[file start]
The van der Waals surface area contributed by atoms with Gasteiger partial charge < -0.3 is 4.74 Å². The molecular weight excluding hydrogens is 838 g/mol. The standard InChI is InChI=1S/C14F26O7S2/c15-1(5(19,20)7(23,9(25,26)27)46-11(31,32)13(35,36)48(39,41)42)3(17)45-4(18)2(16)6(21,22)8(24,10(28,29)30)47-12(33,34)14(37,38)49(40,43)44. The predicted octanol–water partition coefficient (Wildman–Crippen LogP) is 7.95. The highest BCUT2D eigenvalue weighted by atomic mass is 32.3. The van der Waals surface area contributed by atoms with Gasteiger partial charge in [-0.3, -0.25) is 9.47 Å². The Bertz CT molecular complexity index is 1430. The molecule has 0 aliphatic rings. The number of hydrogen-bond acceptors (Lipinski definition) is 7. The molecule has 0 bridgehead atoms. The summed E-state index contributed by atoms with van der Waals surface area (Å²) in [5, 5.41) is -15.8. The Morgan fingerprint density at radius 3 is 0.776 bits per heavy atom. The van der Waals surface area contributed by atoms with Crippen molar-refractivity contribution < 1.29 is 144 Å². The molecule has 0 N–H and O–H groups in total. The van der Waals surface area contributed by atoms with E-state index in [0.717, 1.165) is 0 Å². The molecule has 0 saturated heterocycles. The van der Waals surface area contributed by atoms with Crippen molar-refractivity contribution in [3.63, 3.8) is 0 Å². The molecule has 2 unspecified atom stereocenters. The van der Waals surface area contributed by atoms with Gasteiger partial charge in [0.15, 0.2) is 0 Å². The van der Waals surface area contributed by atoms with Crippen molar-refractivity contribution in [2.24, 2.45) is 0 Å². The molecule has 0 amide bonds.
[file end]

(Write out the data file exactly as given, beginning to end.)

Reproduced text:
The van der Waals surface area contributed by atoms with Gasteiger partial charge < -0.3 is 4.74 Å². The molecular weight excluding hydrogens is 838 g/mol. The standard InChI is InChI=1S/C14F26O7S2/c15-1(5(19,20)7(23,9(25,26)27)46-11(31,32)13(35,36)48(39,41)42)3(17)45-4(18)2(16)6(21,22)8(24,10(28,29)30)47-12(33,34)14(37,38)49(40,43)44. The predicted octanol–water partition coefficient (Wildman–Crippen LogP) is 7.95. The highest BCUT2D eigenvalue weighted by atomic mass is 32.3. The van der Waals surface area contributed by atoms with Gasteiger partial charge in [-0.3, -0.25) is 9.47 Å². The Bertz CT molecular complexity index is 1430. The molecule has 0 aliphatic rings. The number of hydrogen-bond acceptors (Lipinski definition) is 7. The molecule has 0 bridgehead atoms. The summed E-state index contributed by atoms with van der Waals surface area (Å²) in [5, 5.41) is -15.8. The Morgan fingerprint density at radius 3 is 0.776 bits per heavy atom. The van der Waals surface area contributed by atoms with Crippen molar-refractivity contribution < 1.29 is 144 Å². The molecule has 0 N–H and O–H groups in total. The van der Waals surface area contributed by atoms with E-state index in [0.717, 1.165) is 0 Å². The molecule has 0 saturated heterocycles. The van der Waals surface area contributed by atoms with Crippen molar-refractivity contribution in [3.63, 3.8) is 0 Å². The molecule has 2 unspecified atom stereocenters. The van der Waals surface area contributed by atoms with Gasteiger partial charge in [0.15, 0.2) is 0 Å². The van der Waals surface area contributed by atoms with Crippen molar-refractivity contribution in [2.24, 2.45) is 0 Å². The molecule has 0 amide bonds.